Ways to Get Involved
Pablo National Wildlife Refuge is a wonderful place to visit, with expansive vistas, native birds, and abundant wildlife. But you can do more than just enjoy the outdoors - you can become directly involved in supporting the Refuge by volunteering.
From its start in 1903, the National Wildlife Refuge System has owed its very existence to concerned citizens eager to protect America's natural resources. More than 42,000 people volunteer their time and ideas each year to the U.S. Fish and Wildlife Service. Whether they work on the land, in a visitor center or with youth, they contribute to the conservation mission that reaches back more than a century.
Become a volunteer to contribute your strength on behalf of America’s natural resources. Contact firstname.lastname@example.org regarding available volunteer opportunities at Pablo National Wildlife Refuge.
The National Wildlife Refuge System is committed to building partnerships which encourage conservation and preservation of our natural and cultural resources. Partnerships with the Refuge System bring innovative approaches to solving land management and water disputes in the most environmentally protective manner. Scientifically-informed and technologically-based stewardship of our public lands, waters, wildlife and special places must be collaborative efforts between the Refuge System, other government agencies, and private organizations if conservation efforts are to succeed.
The very existence of Pablo National Wildlife Refuge is based on partnerships since it centers on Pablo Reservoir, developed in 1910 and managed by the Flathead Irrigation Project. The Refuge was established in 1921 on Tribal Trust lands at the request of the Confederated Salish and Kootenai Tribes (CSKT). Under a cooperative agreement with the Confederated Salish and Kootenai Tribes, the general Tribal recreation access fee is waived for non-consumptive use of Pablo NWR by non-members of the Tribes. Visitors wishing to fish at Pablo NWR must purchase the appropriate licenses from the Tribes.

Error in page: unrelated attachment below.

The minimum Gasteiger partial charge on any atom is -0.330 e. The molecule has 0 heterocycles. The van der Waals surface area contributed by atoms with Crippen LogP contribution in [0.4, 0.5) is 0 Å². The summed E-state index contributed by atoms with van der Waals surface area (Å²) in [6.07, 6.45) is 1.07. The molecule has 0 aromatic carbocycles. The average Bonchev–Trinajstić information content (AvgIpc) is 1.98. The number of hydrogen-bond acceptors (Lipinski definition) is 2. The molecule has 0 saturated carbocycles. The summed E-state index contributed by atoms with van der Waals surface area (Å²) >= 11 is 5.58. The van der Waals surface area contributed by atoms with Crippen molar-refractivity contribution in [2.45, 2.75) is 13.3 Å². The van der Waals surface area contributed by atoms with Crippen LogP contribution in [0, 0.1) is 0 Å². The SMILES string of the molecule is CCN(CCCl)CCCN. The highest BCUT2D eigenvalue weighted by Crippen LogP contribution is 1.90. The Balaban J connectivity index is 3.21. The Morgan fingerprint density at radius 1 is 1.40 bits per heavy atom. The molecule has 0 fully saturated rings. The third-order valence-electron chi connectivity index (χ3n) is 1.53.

Ducks Unlimited, a national organization dedicated to wetland and waterfowl conservation, constructed ponds and backwater areas to the north and west of the reservoir (see photo at top of page). Starting in 1996, these wetland areas were used as release sites for the reintroduction of trumpeter swans to the Mission Valley.
Annual Funding Agreement Information
Pursuant to the 1994 Tribal Self-Governance Act, The US Fish and Wildlife Service has negotiated, entered into and concluded Annual Funding Agreements with the Confederated Salish and Kootenai Tribes (CSKT). These partnerships between the Service and CSKT are government-to-government relationships and provide for the Tribes to have a substantive role in mission-critical programs of select units of the National Bison Range Complex, including Pablo NWR, which remain units of the National Wildlife Refuge System.
The Service issued a Notice of Intent to prepare an Environmental Assessment regarding the Interest of the Confederated Salish and Kootenai Tribes to enter into an Annual Funding Agreement with the Department of the Interior, U.S. Fish and Wildlife Service. This will assess the Draft Fiscal Year 2013-2016 Annual Funding Agreement between the United States Department of the Interior and the CSKT. We will post information and links when the Environmental Assessment is ready for public comment.